A new overtime law went into effect in 2004. Although it was generally referred to as the new overtime law, it was actually the regulations of a very old Federal law that lawmakers changed, entitled the Fair Labor Standards Act of 1938 (FLSA). The FLSA also regulates equal pay, child labor and the minimum wage.
Federal overtime law is enforced under the FLSA by the U.S. Department of Labor, Wage and Hour Division, for employees of private-sector businesses.
The Wage and Hour Division also enforces FLSA overtime law for employees of state and local governments, and Federal employees of the Library of Congress, U.S. Postal Service, Postal Rate Commission, and the Tennessee Valley Authority.
The U.S. Office of Personnel Management enforces it for other Federal employees. The U.S. Congress enforces it for congressional employees.
Federal overtime law does not require employers to pay overtime to employees who must work at night or on Saturdays, Sundays, holidays, or other "days of rest," unless the hours worked exceed 40 in one workweek.
It also does not require employers to pay overtime to employees for standby duty, also referred to as on-call duty (e.g., carrying a company pager or cell phone), unless the employer imposes additional restraints such that employees cannot effectively use their standby time for personal pursuits.
Federal overtime law does, however, require employers to pay overtime if they call employees to work from standby duty, and the employees end up working over 40 hours in the same workweek as a result. It also generally requires employers to pay overtime if they make training mandatory during or outside of normal work hours, if the hours employees worked, including training time, exceed 40 in the same workweek.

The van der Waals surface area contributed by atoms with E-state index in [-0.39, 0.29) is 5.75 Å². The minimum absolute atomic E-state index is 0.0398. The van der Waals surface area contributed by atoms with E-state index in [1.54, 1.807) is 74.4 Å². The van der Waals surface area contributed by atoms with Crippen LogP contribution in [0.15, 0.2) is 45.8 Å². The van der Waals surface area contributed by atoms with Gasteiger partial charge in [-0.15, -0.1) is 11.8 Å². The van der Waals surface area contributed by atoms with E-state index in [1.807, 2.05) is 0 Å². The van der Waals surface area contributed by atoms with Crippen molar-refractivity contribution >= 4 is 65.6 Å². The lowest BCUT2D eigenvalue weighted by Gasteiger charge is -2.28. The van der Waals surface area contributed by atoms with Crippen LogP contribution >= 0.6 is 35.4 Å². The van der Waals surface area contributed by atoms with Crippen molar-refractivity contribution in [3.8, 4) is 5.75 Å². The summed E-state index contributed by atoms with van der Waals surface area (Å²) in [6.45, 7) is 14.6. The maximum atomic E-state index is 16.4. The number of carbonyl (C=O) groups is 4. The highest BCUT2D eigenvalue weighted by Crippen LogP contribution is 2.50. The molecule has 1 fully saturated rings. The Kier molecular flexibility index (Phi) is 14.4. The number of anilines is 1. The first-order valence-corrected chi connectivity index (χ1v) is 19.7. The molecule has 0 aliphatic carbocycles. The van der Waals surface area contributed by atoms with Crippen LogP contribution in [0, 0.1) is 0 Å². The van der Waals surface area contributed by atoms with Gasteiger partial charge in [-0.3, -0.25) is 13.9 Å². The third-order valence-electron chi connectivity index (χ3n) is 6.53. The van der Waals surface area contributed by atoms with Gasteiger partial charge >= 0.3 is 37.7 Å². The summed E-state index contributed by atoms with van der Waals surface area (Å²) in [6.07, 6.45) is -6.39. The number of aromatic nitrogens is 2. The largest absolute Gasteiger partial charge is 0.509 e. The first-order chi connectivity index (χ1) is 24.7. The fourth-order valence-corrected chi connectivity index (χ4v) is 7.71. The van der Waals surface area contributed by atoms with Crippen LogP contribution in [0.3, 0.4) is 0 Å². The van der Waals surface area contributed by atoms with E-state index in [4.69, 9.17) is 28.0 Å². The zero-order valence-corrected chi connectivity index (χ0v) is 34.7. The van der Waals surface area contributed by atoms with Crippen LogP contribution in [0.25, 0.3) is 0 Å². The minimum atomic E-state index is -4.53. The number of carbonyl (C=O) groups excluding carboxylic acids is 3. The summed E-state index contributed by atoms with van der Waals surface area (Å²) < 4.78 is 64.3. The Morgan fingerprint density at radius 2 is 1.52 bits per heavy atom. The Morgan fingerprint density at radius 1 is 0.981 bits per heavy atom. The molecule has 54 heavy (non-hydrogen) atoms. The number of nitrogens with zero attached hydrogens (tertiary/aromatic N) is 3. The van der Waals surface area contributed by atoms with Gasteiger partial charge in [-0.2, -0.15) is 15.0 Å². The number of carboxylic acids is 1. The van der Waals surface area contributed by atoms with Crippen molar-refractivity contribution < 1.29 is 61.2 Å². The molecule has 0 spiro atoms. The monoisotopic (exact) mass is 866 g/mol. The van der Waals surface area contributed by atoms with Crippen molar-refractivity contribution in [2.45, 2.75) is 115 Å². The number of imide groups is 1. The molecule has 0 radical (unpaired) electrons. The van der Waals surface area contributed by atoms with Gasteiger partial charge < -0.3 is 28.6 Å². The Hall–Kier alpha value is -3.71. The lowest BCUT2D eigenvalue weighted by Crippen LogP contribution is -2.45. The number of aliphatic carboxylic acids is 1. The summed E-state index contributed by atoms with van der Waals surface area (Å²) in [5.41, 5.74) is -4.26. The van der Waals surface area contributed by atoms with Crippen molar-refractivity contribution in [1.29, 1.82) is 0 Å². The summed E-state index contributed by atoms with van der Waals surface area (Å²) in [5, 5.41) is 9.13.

Federal overtime law does not make mandatory overtime illegal, in that it does not limit the total number of hours that employers may make employees work per workweek, as do child labor laws. Consequently, employers may force employees age 16 and over (18 and over if hazardous duty) to work mandatory overtime hours.
Written agreements between employees (or unions) and employers are allowed to include or expand the minimum protections afforded by Federal overtime law. However, such agreements may not waive employee rights under the FLSA.
For example, a collective bargaining agreement or an explicit contract may provide eligible employees with double-time pay for overtime work on national holidays. But, such an agreement may not replace overtime pay with compensatory time off (commonly called comp time for short), except under special rules only for Federal employees.
In other words, private-sector employers may not rightfully offer or force comp time in place of overtime pay. However, private-sector employers may offer comp time as a reward, as long as it doesn't replace overtime pay (or the minimum wage). Regardless, many employers still offer or force comp time, in ignorance of Federal overtime law or intentionally to evade it.
States and municipalities are allowed to establish their own overtime laws that include or expand the minimum protections afforded by the FLSA. Some have, while others have adopted the FSLA as is. Consequently, some of the information in this article may differ under state and municipal FLSA equivalents. Employees are protected by whichever law—Federal, state or municipal—is the most generous.
For example, at this writing, California overtime law requires employers to pay overtime for hours worked in excess of eight in any single workday, while the Federal FLSA requires employers to pay overtime only for work hours exceeding 40 total in a workweek. California overtime law is more generous to eligible employees in other ways, too.
See State Labor Laws to look up your state's overtime law. For more information or to report employer violations, start by contacting the Federal or your work state's department of labor.
The FLSA does not allow employers to retaliate against eligible employees for reasonably expecting their employers to pay them for overtime hours worked. Employers also cannot retaliate against employees for reporting employers' actions that are outlawed under the FLSA or for participating in FLSA proceedings.
Consult a lawyer for legal advice about overtime laws or to file an overtime lawsuit. Overtime lawsuits are often class actions.
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